WATCH: Kennedy urges Gov. Edwards to require work for Medicaid

US Senator John Kennedy (R-Louisiana) - Photo by Gray DC Bureau
US Senator John Kennedy (R-Louisiana) - Photo by Gray DC Bureau(Gray D.C. Bureau)
Published: Oct. 19, 2017 at 2:24 PM CDT
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Louisiana Senator John Kennedy (R-La.) is urging Governor John Bel Edwards to consider a plan that would require some Medicaid recipients in the state to have to work in exchange for benefits.

Edwards sent the Governor a letter Monday highlighting possible ways to save Louisianans money. Specifically, Kennedy pointed out the benefits of enacting work requirements for Medicaid recipients.

Here is what Kennedy told our Gray DC Bureau reporter Alana Austin Thursday:

“Medicaid is - well let me start this way. Health care is very, very important to the American people and it’s really important for the people in Louisiana. The American people and the people in Louisiana are the most generous people in the world. We spend a trillion dollars a year helping those left less fortunate than we are. If you’re too poor to be sick, we don’t let you die in America. We - we’ll pay for your health care... but we have to be mindful of the cost.

"In Louisiana, we’re spending half of our budget on Medicaid, half of our budget on Medicaid. And the Governor’s says ‘well it’s all federal money.’ Well first, federal money’s taxpayer money but that’s not accurate. In order to attract that federal money, we have to spend state money and we are spending well over three billion dollars this year in state money on Medicaid and it goes up every year and it’s crowding out funding for universities and public schools and roads and public safety.

"Now, the answer is to do what other states are doing, try to control the costs of Medicaid. Governor Edwards’ entire plan is send me more money, gimme more money, gimme more money, welp, Medicaid’s already getting 47 percent of our budget. Other states are doing some innovative things. I sent the Governor a letter this week - made seven suggestions of changes he could make on our Medicaid program, which wouldn’t hurt quality of care and would save taxpayers money. These are not my original ideas - I just copied what other states are doing.

"Let me tell you about one: I’ve asked the Governor to seek permission from President Trump - who will say yes by the way - to implement a work requirement for Medicaid, and here’s how it would work: if you’re between the ages of 18 and 55 and you don’t have any children and you’re not disabled, then if you’re poor, we will give you free medical care under Medicaid but in return you’ve got to agree to work 20 hours a week. We’ll get you a job or go to job training for 20 hours a week or do community service for 20 hours a week.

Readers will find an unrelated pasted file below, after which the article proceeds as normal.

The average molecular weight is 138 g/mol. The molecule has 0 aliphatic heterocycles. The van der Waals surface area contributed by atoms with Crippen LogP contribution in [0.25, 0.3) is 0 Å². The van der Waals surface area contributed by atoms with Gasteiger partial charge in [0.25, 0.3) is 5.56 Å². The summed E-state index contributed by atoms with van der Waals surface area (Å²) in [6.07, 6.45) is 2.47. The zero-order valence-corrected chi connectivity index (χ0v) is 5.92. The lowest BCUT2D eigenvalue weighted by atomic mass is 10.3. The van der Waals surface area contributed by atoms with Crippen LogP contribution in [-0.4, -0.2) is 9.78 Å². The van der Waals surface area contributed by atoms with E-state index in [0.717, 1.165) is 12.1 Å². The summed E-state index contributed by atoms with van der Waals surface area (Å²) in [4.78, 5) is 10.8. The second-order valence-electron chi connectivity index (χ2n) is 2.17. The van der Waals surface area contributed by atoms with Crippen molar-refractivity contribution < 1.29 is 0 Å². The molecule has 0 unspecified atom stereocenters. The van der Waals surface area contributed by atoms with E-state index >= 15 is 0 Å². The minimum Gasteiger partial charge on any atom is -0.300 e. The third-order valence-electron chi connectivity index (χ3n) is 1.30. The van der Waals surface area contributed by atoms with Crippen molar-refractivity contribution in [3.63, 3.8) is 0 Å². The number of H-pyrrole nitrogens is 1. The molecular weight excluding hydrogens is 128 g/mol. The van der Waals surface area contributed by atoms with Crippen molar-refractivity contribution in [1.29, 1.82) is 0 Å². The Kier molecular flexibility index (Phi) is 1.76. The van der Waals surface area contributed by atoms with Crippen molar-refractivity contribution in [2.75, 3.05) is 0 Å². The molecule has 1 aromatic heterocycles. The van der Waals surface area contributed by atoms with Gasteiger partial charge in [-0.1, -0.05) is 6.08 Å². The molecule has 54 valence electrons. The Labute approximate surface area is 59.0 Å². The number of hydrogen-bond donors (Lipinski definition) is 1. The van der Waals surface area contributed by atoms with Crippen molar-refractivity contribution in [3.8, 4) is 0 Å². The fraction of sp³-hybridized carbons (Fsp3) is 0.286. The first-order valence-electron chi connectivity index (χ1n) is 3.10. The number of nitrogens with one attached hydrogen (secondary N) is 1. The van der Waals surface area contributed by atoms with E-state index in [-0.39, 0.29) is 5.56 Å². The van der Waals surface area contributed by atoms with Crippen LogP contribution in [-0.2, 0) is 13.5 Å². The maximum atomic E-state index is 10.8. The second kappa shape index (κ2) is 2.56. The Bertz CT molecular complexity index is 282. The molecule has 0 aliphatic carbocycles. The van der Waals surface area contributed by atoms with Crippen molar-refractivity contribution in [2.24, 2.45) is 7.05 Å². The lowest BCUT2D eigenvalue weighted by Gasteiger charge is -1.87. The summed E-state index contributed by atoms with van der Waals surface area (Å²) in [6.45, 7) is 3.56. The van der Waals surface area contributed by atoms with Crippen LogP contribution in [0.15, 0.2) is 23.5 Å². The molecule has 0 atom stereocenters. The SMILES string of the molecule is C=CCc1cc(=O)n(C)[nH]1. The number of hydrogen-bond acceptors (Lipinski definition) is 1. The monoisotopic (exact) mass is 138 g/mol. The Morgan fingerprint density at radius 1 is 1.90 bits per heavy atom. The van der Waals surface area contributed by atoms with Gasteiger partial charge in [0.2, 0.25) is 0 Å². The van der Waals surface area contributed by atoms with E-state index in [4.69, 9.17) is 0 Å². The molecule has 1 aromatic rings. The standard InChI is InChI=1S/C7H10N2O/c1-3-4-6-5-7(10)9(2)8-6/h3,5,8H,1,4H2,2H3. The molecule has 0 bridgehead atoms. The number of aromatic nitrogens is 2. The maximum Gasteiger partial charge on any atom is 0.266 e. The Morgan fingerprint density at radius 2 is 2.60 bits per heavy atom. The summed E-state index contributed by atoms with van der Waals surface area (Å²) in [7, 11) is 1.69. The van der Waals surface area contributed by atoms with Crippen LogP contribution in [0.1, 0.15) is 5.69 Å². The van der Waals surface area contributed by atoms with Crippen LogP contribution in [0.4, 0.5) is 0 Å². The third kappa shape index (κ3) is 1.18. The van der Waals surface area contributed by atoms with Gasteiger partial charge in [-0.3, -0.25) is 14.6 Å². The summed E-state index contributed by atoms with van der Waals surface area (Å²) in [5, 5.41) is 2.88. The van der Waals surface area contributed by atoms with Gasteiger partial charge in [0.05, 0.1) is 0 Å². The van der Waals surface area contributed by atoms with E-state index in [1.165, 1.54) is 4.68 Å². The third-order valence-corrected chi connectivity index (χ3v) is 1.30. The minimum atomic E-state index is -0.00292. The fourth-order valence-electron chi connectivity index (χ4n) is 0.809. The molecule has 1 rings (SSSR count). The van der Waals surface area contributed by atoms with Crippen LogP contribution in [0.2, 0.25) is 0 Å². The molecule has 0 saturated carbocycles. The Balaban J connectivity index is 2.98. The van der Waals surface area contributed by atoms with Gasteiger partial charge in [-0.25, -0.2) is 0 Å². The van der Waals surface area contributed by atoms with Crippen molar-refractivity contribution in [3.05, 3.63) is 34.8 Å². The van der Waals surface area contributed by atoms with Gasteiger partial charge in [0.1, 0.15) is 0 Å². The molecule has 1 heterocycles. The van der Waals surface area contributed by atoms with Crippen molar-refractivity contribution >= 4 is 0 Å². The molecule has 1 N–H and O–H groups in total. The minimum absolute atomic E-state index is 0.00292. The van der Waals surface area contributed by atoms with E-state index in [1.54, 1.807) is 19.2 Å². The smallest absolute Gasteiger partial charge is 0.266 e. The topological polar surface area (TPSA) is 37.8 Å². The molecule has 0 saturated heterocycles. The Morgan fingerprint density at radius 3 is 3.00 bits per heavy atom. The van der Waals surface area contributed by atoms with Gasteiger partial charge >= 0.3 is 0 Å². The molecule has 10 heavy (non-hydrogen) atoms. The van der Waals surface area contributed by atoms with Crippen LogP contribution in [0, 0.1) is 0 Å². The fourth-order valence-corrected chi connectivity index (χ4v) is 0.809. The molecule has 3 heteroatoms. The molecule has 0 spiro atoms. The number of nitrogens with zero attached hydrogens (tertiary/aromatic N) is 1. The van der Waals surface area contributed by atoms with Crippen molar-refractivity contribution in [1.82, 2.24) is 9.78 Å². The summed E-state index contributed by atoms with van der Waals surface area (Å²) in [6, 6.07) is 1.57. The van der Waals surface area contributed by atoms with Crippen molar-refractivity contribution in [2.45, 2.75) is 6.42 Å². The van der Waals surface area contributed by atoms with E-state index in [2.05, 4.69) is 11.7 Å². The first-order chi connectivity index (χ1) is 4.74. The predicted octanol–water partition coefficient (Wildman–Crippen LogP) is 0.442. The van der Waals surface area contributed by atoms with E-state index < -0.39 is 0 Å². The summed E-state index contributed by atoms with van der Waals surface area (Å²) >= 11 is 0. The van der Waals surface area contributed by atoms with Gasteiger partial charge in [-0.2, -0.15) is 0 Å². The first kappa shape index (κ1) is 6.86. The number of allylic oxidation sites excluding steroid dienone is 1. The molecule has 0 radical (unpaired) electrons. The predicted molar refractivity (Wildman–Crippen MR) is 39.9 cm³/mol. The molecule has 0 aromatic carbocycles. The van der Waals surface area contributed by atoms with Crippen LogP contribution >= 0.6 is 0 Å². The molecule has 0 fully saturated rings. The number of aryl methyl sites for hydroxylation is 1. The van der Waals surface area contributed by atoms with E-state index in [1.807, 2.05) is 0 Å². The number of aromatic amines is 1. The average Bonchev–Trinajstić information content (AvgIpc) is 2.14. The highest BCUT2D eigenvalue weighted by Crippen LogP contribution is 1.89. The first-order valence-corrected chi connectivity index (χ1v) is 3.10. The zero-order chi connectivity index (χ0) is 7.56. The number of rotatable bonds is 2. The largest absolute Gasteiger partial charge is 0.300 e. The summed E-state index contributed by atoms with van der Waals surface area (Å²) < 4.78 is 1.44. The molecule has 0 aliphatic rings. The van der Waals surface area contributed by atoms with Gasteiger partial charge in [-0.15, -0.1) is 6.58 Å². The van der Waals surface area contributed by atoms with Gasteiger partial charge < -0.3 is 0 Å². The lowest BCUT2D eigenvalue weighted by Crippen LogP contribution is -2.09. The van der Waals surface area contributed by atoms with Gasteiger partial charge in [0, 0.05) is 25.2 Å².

"Our goal here is not to throw anybody out in the cold. Our goal here is to try to help people who don’t have a job but could work if they wanted to get a job so they’re self-sufficient so they don’t need Medicaid, and for the life of me I don’t know why Governor Edwards won’t support that. Again I’m not talking about a mother with a sick child in her arms. I’m not talking about asking grandpa to leave the nursing home in his wheelchair and go to work. I’m just saying if you’re between 18 and 55, if you have no kids, and if you’re able bodied, you’re not disabled then you have to work 20 hours a week.

"President Clinton did this same exact thing with welfare in 1996 and it’s worked beautifully and it will work in Medicaid and I do not understand - for the life of me - why Governor Edwards will not support it. Other states are asking for permission to do it, Kentucky for example and I’m just asking the governor to copy them. I told him in my letter, I said look, here’s the idea of work requirements. I gave him six other suggestions. I said I will get you a meeting with the Trump administration. I’ll introduce you to the people in the other states whose programs we’ll copy. I’ll even get him a meeting with President Trump, but I just don’t know why he won’t support this. I just don’t know why he won’t support this.

"The goal of all of America’s social programs and, by the way, as I said, we’re spending a trillion dollars a year. The goal of all of these social programs where we try to help our less fortunate neighbors should be a job. And the problem is that many of these social programs, which were supposed to be bridges, have become parking lots, and what I’m suggesting will be good for the folks on Medicaid. It’ll be good for the Louisiana taxpayer. It’ll be good for the American taxpayer if we introduce people to the dignity of work and the dignity of being self-sufficient, they’re going to feel better about their lives.”

Below is the text of the letter Kennedy sent to Edwards:

The Honorable John Bel Edwards


State of Louisiana

P.O. Box 94004

Baton Rouge, Louisiana 70804

Re: Medicaid cost savings